Santorum is clearly, at the very least, today's "non-Mitt Romney" du jour- the latest in a long line going back through Newt Gingrich- Herman Cain- Rick Perry- Michelle Bachmann throughout at least the second half of 2011 now into earliest 2012... but is he at all much more than this? Or will I only end up, yet once more, writing- sometime during this coming Spring (later, if not sooner)- of Senator Santorum: why is he even running?

New Hampshire- along with South Carolina and Florida soon beyond- will go a long way to determining the answer to that question (even before the new "Super Tuesday" come 6 March)!

At least we all know why Ron Paul is running! For he represents an ever-noteworthy (yet, at the same time, always minority) libertarian faction within the Republican Party, a faction that has never ever found favor with either most of the Republican Party elite nor, for that matter, the majority of the GOP rank-and-file across the Nation as a whole (largely because Libertarianism is not Conservatism [but to well explain this would require a whole other Commentary... hmmmm... maybe next week or so! ;-)]).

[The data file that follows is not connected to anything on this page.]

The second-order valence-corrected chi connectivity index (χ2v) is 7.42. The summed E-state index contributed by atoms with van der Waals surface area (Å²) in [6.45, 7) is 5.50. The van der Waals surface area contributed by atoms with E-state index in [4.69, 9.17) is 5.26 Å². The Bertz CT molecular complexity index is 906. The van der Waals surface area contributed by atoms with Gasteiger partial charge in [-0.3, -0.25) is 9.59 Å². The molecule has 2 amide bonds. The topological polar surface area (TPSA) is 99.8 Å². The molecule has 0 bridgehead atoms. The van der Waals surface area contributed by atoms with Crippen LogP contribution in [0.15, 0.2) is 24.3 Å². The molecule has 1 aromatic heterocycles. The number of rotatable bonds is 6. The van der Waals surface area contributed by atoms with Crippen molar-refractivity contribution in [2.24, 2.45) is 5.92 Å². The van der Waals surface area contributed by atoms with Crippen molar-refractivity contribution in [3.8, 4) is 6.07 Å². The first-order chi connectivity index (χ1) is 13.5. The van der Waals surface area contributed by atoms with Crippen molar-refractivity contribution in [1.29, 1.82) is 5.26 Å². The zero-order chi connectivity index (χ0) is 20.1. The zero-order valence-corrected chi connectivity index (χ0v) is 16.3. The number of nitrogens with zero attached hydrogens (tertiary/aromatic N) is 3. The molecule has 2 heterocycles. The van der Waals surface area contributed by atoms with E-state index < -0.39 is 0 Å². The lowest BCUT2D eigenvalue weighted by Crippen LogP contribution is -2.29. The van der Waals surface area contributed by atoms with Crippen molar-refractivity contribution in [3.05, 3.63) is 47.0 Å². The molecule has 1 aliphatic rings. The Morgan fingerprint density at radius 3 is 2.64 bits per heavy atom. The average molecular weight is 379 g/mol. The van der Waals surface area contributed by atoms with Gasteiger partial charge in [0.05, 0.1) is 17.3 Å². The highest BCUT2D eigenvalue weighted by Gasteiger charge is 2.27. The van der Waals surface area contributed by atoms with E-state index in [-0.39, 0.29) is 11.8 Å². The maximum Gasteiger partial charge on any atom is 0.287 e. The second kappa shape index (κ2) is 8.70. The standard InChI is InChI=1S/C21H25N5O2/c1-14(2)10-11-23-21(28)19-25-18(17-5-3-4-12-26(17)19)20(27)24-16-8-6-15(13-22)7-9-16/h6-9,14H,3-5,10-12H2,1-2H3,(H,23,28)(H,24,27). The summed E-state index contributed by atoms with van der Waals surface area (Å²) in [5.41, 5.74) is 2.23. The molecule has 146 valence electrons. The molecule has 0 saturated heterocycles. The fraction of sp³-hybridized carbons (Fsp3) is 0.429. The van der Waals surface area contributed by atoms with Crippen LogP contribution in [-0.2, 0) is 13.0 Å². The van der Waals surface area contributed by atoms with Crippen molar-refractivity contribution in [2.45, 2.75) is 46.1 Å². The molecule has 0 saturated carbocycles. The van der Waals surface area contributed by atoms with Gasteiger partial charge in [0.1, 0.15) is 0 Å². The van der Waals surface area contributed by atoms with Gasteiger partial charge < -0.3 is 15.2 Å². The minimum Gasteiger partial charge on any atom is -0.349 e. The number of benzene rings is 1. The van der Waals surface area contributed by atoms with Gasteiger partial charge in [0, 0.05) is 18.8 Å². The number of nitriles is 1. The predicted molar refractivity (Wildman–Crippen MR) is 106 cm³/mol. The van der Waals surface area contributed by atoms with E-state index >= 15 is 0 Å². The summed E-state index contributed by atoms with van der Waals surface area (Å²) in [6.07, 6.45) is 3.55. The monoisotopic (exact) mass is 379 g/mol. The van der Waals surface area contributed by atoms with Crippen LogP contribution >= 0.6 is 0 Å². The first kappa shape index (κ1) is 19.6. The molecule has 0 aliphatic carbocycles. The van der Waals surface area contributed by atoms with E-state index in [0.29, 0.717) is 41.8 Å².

The good news for Ron Paul is that he came in a solid third behind Romney and Santorum... the bad news for Ron Paul is that he came in a solid third behind Romney and Santorum: that is, he didn't win (or even share in that "virtual tie" atop the Iowa "standings"). All Congressman Paul did was show he can do really, really well... in a caucus State.